bullseyeProgram goal

The Center for Mediation and Consensus Building operates in Jerusalem, a city of many cultures and identities. This multiculturalism impacts the conflicts between individuals, groups, and communities in the area.

The Center was founded with the aim to provide professional conflict resolution and consensus building services in Jerusalem, a place for residents to settle their disputes. It provides high-quality, affordable, and culturally accessible services to residents and seeks to promote a peaceful approach to resolving disputes through dialogue among city residents.

This is accomplished by working in collaboration with communities and organizations, to promote dialogue and raise awareness regarding mediation and other peaceful alternatives for consensus building.

partnersThe Center’s Vision

The Center for Mediation and Consensus Building in Jerusalem was established by Mosaica as an independent body that provides to communities range of possible methods or models for conflict resolution. This vision takes into account the complex nature of the city’s population, a rich diversity of cultures, religions, languages, age groups, and socioeconomic backgrounds. The program encourages dialogue and cooperation when resolving disputes.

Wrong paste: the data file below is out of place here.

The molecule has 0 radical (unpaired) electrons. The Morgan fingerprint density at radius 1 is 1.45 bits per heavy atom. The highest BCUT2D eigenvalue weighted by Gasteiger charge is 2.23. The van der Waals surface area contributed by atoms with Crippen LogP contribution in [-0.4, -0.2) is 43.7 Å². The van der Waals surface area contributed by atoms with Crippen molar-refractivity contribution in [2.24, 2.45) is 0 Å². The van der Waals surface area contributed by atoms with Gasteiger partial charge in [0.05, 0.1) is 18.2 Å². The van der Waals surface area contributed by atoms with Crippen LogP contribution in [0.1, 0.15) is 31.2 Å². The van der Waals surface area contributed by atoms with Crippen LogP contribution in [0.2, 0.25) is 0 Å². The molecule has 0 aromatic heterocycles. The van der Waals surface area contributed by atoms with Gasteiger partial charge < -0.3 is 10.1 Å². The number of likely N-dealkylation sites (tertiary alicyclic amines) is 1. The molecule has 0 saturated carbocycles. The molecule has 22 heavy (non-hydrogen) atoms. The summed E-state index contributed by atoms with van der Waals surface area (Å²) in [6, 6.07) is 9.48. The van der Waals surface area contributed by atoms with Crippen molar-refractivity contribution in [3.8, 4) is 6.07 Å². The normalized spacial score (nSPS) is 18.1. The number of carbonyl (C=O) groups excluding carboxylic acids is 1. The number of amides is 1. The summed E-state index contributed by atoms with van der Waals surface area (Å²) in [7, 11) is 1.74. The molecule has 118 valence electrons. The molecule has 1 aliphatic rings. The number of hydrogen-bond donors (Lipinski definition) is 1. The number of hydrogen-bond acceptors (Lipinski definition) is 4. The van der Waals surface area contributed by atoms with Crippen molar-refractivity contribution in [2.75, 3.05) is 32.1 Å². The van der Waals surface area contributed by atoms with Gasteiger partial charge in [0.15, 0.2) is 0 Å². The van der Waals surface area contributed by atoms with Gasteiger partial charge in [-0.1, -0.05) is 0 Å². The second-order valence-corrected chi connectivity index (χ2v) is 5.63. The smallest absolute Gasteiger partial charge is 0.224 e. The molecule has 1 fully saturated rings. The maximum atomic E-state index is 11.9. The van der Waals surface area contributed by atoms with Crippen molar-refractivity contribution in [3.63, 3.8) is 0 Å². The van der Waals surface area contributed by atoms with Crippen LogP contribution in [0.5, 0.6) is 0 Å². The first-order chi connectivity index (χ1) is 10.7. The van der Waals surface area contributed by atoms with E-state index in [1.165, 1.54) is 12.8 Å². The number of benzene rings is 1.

The Center aims to work with residents from a variety of Jerusalem neighborhoods, promoting a culture of debate, listening to others, and resolving problems through the establishment of common understandings based on peaceful discourse. This offers residents a path to improving communication, preserving relationships encouraging the acceptance of others, empowering individuals and strengthening community solidarity. With this as the goal, the Center works to improve the quality of life of all residents by educating and promoting values of mutual respect and tolerance.

Our mission:

The Center is accessible to all Jerusalem communities, particularly communities unable to resolve conflicts through agreements. The Center makes mediation accessible to all communities and expands the use of mediation and the language of mediation in all aspects of communal life. The Center also continues to initiate, develop, and manage creative models and programs focused on conflict resolution and prevention, in particular mediation and dialogue models adapted to the needs of each diverse community. The Center’s work is possible because of the work of highly trained, dedicated and committed volunteers.